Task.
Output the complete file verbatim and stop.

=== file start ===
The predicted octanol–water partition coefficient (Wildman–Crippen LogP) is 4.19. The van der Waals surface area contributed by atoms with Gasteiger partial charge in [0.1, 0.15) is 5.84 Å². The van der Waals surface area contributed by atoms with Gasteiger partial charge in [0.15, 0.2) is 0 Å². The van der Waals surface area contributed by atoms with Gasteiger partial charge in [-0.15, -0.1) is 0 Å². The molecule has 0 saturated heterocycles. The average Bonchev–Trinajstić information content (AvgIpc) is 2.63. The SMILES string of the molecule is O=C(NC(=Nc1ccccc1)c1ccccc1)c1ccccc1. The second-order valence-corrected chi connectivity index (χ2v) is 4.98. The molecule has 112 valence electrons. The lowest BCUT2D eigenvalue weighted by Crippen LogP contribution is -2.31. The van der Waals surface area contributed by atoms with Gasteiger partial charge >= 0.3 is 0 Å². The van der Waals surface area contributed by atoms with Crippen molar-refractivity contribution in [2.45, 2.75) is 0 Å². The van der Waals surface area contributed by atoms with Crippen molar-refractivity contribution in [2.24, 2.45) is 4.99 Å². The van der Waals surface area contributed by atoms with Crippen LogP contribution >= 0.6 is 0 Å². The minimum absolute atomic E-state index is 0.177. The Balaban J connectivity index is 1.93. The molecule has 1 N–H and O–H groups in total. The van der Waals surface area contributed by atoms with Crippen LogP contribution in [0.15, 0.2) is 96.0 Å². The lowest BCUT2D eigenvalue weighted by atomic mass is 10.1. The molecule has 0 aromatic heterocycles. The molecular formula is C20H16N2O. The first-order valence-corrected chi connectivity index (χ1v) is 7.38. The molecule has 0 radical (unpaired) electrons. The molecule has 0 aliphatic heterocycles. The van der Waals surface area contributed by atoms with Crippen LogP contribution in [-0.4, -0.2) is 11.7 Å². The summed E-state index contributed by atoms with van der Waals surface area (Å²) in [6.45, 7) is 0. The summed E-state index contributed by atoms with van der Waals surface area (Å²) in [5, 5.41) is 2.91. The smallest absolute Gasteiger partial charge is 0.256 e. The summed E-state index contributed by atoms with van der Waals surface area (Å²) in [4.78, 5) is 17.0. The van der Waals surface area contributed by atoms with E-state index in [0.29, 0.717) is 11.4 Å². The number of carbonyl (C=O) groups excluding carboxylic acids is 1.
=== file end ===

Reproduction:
The predicted octanol–water partition coefficient (Wildman–Crippen LogP) is 4.19. The van der Waals surface area contributed by atoms with Gasteiger partial charge in [0.1, 0.15) is 5.84 Å². The van der Waals surface area contributed by atoms with Gasteiger partial charge in [0.15, 0.2) is 0 Å². The van der Waals surface area contributed by atoms with Gasteiger partial charge in [-0.15, -0.1) is 0 Å². The molecule has 0 saturated heterocycles. The average Bonchev–Trinajstić information content (AvgIpc) is 2.63. The SMILES string of the molecule is O=C(NC(=Nc1ccccc1)c1ccccc1)c1ccccc1. The second-order valence-corrected chi connectivity index (χ2v) is 4.98. The molecule has 112 valence electrons. The lowest BCUT2D eigenvalue weighted by Crippen LogP contribution is -2.31. The van der Waals surface area contributed by atoms with Gasteiger partial charge >= 0.3 is 0 Å². The van der Waals surface area contributed by atoms with Crippen molar-refractivity contribution in [2.45, 2.75) is 0 Å². The van der Waals surface area contributed by atoms with Crippen molar-refractivity contribution in [2.24, 2.45) is 4.99 Å². The van der Waals surface area contributed by atoms with Crippen LogP contribution >= 0.6 is 0 Å². The minimum absolute atomic E-state index is 0.177. The Balaban J connectivity index is 1.93. The molecule has 1 N–H and O–H groups in total. The van der Waals surface area contributed by atoms with Crippen LogP contribution in [0.15, 0.2) is 96.0 Å². The lowest BCUT2D eigenvalue weighted by atomic mass is 10.1. The molecule has 0 aromatic heterocycles. The molecular formula is C20H16N2O. The first-order valence-corrected chi connectivity index (χ1v) is 7.38. The molecule has 0 radical (unpaired) electrons. The molecule has 0 aliphatic heterocycles. The van der Waals surface area contributed by atoms with Crippen LogP contribution in [-0.4, -0.2) is 11.7 Å². The summed E-state index contributed by atoms with van der Waals surface area (Å²) in [6.45, 7) is 0. The summed E-state index contributed by atoms with van der Waals surface area (Å²) in [5, 5.41) is 2.91. The smallest absolute Gasteiger partial charge is 0.256 e. The summed E-state index contributed by atoms with van der Waals surface area (Å²) in [4.78, 5) is 17.0. The van der Waals surface area contributed by atoms with E-state index in [0.29, 0.717) is 11.4 Å². The number of carbonyl (C=O) groups excluding carboxylic acids is 1.